Archive for the ‘Multimedia’ tag
Neal Augenstein is a one-man multimedia news crew. But the reporter, who works for Washington, D.C., talk radio station WTOP, does not schlep heavy, expensive video and audio equipment as he drives around the metro area covering breaking news. Instead, he uses his iPhone. With his phone, a charger, a few apps, a $2 piece of foam and some practice, Augenstein says he’s able to produce fairly good quality audio and video reports for the station’s radio station and website.
Augenstein explained how he does it at a professional development session on “iPhone Reporting” last week at the National Press Club. As technology brings radio, TV, print and web together in one big mess of media, journalists are increasingly called on to do a little bit of everything, like it or not. And don’t expect any training, even if you are a full-time employee. Augenstein took the initiative at WTOP, educating himself on the capabilities of the iPhone (and later the iPad), and then producing reports that convinced WTOP of the viability of the iPhone as a sort of reportorial Swiss Army knife.
Augenstein makes it sound easy, but of course for most of us it’s not. For a print reporter like me, audio and video are intimidating. I couldn’t even figure out how to get my iPhone to record audio during his presentation, and was too embarrassed to ask. And who has time for the “practice” part, when our priority is meeting the next deadline so we get paid?
I did manage to snap a photo of Augenstein (right), the quality and composition of which will convince editors that I should stick with words. I even used one of his tips on how to edit the photo on the spot and e-mail it to your editor. After taking the photo on the iPhone, size it and crop it on screen using your hand (pinching or spreading your fingers). Then take a screen shot by simultaneously pressing the on/off button and the home button. The newly cropped photo appears in your camera roll, and from there you can e-mail it to your editor (or in my case, to myself so I could put it on my website.)
A few other things I learned:
• YouTube isn’t the only online broadcasting platform out there. Check out Ustream. While YouTube is more commonly used to store and show recorded videos, it appears that Ustream is more like live TV, showing events as they happen in real time. (When I tuned in, the Arena Football Club of Des Moines was broadcasting a game between the Iowa Barnstormers and the Chicago Rush.) With an app called Ustream Broadcaster, you can tweet your broadcasts.
• Augenstein uses SoundCloud (which he called “YouTube for audio”) to store his audio clips. It has a free app that allows you to tweet your audio clips.
• The iPhone is sensitive to wind, even light breezes. You can solve the problem by slipping a standard microphone wind sock over the mic end of the phone. Augenstein says it worked so well that he was able to cover a hurricane using his iPhone.
I’ve heard plenty of complaints about the sound quality of the iPhone’s built-in mic. Augenstein admits the quality isn’t as good as using a professional mic and high-end digital recorder, but says it’s good enough. If you put professional equipment audio quality at 100 percent, he estimates iPhone quality rates about 92 percent in comparison. And he expects that new equipment add-ons for the iPhone, specifically an external mic due out in April, will improve that to 95 percent.
I’m not exactly a roving reporter, and probably won’t be using my iPhone to record audio and video. Honestly, I barely remember to tweet when I’m at an event. But it was fascinating to learn what Augenstein can do with the technology in the palm of his hand. More of his tips can be found on his blog on iPhone reporting.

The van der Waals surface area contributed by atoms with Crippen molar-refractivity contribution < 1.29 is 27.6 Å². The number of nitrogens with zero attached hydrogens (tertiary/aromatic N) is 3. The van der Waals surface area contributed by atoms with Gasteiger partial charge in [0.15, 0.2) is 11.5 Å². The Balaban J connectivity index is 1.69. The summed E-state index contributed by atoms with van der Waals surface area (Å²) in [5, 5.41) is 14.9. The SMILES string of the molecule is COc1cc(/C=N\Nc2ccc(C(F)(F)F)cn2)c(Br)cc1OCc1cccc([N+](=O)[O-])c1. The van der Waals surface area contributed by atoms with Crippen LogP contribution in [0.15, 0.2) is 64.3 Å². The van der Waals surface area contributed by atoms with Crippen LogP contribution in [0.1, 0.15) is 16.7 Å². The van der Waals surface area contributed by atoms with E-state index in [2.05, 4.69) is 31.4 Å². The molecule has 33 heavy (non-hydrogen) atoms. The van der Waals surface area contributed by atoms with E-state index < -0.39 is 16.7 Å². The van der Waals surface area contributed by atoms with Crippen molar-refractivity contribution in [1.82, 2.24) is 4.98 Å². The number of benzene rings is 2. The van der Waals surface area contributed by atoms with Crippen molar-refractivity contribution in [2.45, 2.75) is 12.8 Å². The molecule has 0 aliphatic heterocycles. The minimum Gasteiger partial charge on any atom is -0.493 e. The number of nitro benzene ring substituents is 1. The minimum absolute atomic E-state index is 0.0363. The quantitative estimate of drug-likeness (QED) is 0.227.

I’m probably one of the only people in my neighborhood that hasn’t upgraded to a flat-panel TV. There, taking up a good portion of my living room, is the big-old-honking Sony.
Why haven’t I gotten rid of the beast? For one thing, it still works fine. And besides, I don’t watch that much TV.
OK, the real reason is fear. Setting up a new TV has become more complicated and intimidating than setting up a computer. I remember the days of having to reinstall software, update drivers, and doing dozens of other things by trial and error to get PCs to work. It didn’t take hours; it took days. But the computer industry has improved the process immensely. It’s still not idiot-proof, but at least I don’t need a degree in computer science to do it.
Meanwhile, TVs have moved in the other direction. Rather than just plugging them in and turning them on, you have to be an electronics engineer to get everything connected and playing well together.
My sister’s experience is a perfect example. Last spring, she and her husband bought a 46-inch flat-screen HDTV. With a beautiful picture like that, of course they wanted to complement it with the best audio and video components. But integrating all the components – Blu-Ray player, stereo receiver, CD player, cable and Internet – turned into what she calls her “high-end nightmare.”
The Best Buy salesman assured them that the Geek Squad could do it all. The Geeks came, they installed and connected everything, quickly demonstrated how everything worked, and then they were gone. But the head geek reassuringly left them his card, so they could call him personally if they had any problems.
An hour later, they had problems, and thus began “six months of hellish trial and error.” There was finger pointing between the Geek Squad and Comcast, then the head geek simply ignored my sister’s voicemails. Comcast came and switched out the cable box several times before one of the technicians finally admitted that the Comcast remote didn’t communicate with several of the new components. My sister and brother-in-law were on their own.
Once they got the BluRay player hooked up and tried to play a BluRay disc from Netflix, an error message popped up on the TV screen saying the BluRay player required a software upgrade. They hadn’t planned to connect the TV to the Internet yet, but now they had to in order to get the upgrade they needed. But the TV wouldn’t connect with their WiFi network. They had to call in a home multimedia specialist, at $140 an hour, and even he had trouble making it work.
Now, six months later, they’ve mostly figured it out. But they need four different remotes, depending on what component they’re trying to control. They keep notes near the TV so they can remember how to turn various components on and off. And they can’t play a simple audio CD without the TV monitor booting up and running rhythmic patterns of color to illustrate the music.